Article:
Lay-Up Flanges Top Bottom CAS CUS *+6 *+6 [-+6 *+6

Webs Left **+6

Right *+6

*/-+3 */-+3

Here, global stifness coefficients aij and inertia coefficients bi are given in Ref. [4]. In the study mentioned, although state of stress can be split into vertical bending, twist, transverse shear, there are couplings of extension-twist and bending-shear in CUS case while in CAS case extension-transverse shear and bending-twist couplings, in general. SOLUTION BY ANSYS ANSYS is a finite element modeling package for numerically solving various structural problems. The more details and tutorials can be found in [6,7] In the study presented, the natural frequencies and mode shapes are obtained for cantilever beams for antisymetric and symmetric configurations by use of ANSYS. In the analysis SHELL281 8-node element was used. In this modeling, the first order shear deformation theory is adopted for layered composite structure applications. It may be referred to Ref.[8] for different shear deformable models. The numerical results are compared with the ones presented in the works of Chandra and Chopra [1] and Qin and

Fig. 2. Symmetric and antisymmetric configurations

The displacement field as given in [3] is:

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Librescu [3] where the solutions are obtained by experimental and numerical methods, respectively. The same results are also available in [5]. In Table 1 the configurations corresponding to the different lay-ups are presented. The values of the natural frequencies obtained for these certain configurations and the relative errors with respect to the ones of the previous works are given in Table 2. As seen from this table the results give very reasonable values especially for the compared numerical values obtained numerically in Ref [4], by Extended Galerkins method except for the case CAS2 for which there is a difference about 9.5 %.
Table 1. Material properties for CAS and CUS cases.
E11=141.96 GPa G23= 4.83 GPa 12= 13= 0.42 , E22= E33=9.79 GPa G12= G13= 6 GPa 23=0.5, =1445 kg/m
3

Table 4. The comparison of the frequencies (Hz) for the certain lay-ups and modes with previous works.
Mode Ref[3] Ref[4] ANSYS Er(%) Er(%) Ref[3] Ref[4] CAS2 y1 y2 x1 y1 y2 x1 y1 y1 20.96 128.36 38.06 16.67 96.15 29.48 28.66 30.66 30.00 21.80 123.28 15.04 92.39 30.06 34.58 32.64 19.73 123.32 37.53 14.58 91.23 25.01 28.37 34.29 32.35 -5.87 -3.93 -1.39 -12.54 -5.12 -15.16 -1.01 11.84 7.83 -9.50 0.03 -3.06 -1.26 -5.62 -0.84 -0.89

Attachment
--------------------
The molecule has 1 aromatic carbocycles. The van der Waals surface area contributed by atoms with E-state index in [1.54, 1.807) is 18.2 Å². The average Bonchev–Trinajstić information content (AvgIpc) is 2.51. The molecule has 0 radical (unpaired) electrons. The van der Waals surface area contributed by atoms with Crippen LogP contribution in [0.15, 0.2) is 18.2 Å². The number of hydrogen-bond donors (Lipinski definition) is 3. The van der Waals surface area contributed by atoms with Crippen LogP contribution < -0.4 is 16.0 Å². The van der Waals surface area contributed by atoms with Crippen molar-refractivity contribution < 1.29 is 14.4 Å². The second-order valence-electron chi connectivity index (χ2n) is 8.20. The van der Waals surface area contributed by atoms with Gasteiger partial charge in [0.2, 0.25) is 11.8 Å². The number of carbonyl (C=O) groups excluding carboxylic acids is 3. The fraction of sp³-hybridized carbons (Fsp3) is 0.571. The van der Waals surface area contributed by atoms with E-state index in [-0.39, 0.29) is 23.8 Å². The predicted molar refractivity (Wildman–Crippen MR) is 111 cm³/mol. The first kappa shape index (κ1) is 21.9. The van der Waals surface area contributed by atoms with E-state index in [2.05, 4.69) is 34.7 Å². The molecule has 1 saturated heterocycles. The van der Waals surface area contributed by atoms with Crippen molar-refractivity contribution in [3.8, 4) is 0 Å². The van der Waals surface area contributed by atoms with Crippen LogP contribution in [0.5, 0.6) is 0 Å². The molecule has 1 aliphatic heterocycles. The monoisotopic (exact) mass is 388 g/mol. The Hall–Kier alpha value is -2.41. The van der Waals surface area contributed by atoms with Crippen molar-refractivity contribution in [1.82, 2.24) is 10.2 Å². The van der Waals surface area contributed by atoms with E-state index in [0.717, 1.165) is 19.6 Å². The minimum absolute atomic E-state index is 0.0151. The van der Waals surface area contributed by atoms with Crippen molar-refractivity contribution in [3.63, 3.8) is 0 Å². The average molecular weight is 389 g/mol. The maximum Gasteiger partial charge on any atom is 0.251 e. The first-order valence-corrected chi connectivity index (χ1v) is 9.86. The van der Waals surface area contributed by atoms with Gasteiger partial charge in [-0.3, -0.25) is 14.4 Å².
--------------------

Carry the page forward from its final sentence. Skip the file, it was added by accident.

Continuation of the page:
CAS3

CUS1 CUS2 Y1 CUS3

R-Er %=(ANS-Ref)]X100/Ref. %

Table 5. The natural frequencies for CAS beam with respect to the fiber angle change.
Fiber Angle () 0 10 20 30 40 50 60 70 80 90 y1 (Hz) 43,246 35,393 26,001 19,731 15,834 13,628 12,440 11,827 11,542 11,459 y2 (Hz) 256,430 216,600 161,860 123,320 99,050 85,256 77,801 73,931 72,078 71,484 x1 (Hz) 68,075 61,538 49,969 37,530 28,133 22,722 20,000 18,729 18,192 18,046 x2 (Hz) 402,570 372,250 307,890 233,150 175,320 141,730 124,750 116,780 113,390 112,450

Table 2. Geometrical properties of the Box-beams


L 2b 2a h 2n (length) (Outer width) ( Outer depth) (thickness) ( number of layers) ( Layer thick.) 762 mm 24.2 mm 13.6 mm 0.762 mm 6 0.127 mm

Table 3. The lay-ups used for comparison with previous works.


Lay-Up Flanges CAS2 CAS3 CUS1 CUS2 CUS3 Top [30]6 [45]6 [15]6 [0/30]3 Bottom [-30]6 [-45]6 [15]6 [0/30]3 Webs Left [30/-30]3 [45/-45]3 [15]6 [0/30]3 [0/45]3 Right [30/-30]3 [45/-45]3 [15]6 [0/30]3 [0/45]3

As seen from this Table, the fundamental frequency belongs to the bending mode in vertical direction, y. Table 5 and 6 show the effect of the increase of number of the layers by keeping the layer thickness constant on the frequencies for CAS2 and CUS beams respectively.
Table 6. The natural frequencies for CAS (=300) beam with respect to the number of layers.
Layer Count (2n) 4 6 8 10 12 14 16 18 20 y1 (Hz) y2 (Hz) 19,692 19,731 19,759 19,762 19,724 19,681 19,645 19,617 19,600 123,040 123,320 123,510 123,540 123,300 123,030 122,800 122,630 122,520 x1 (Hz) x2 (Hz) 37,513 37,530 37,541 37,376 37,039 36,668 36,307 35,972 35,666 233,020 233,150 233,230 232,130 230,000 227,690 225,460 223,380 221,490 0 (Hz) 680,100 693,326 698,429 687,940 678,393 670,297 633,610 658,170 653,799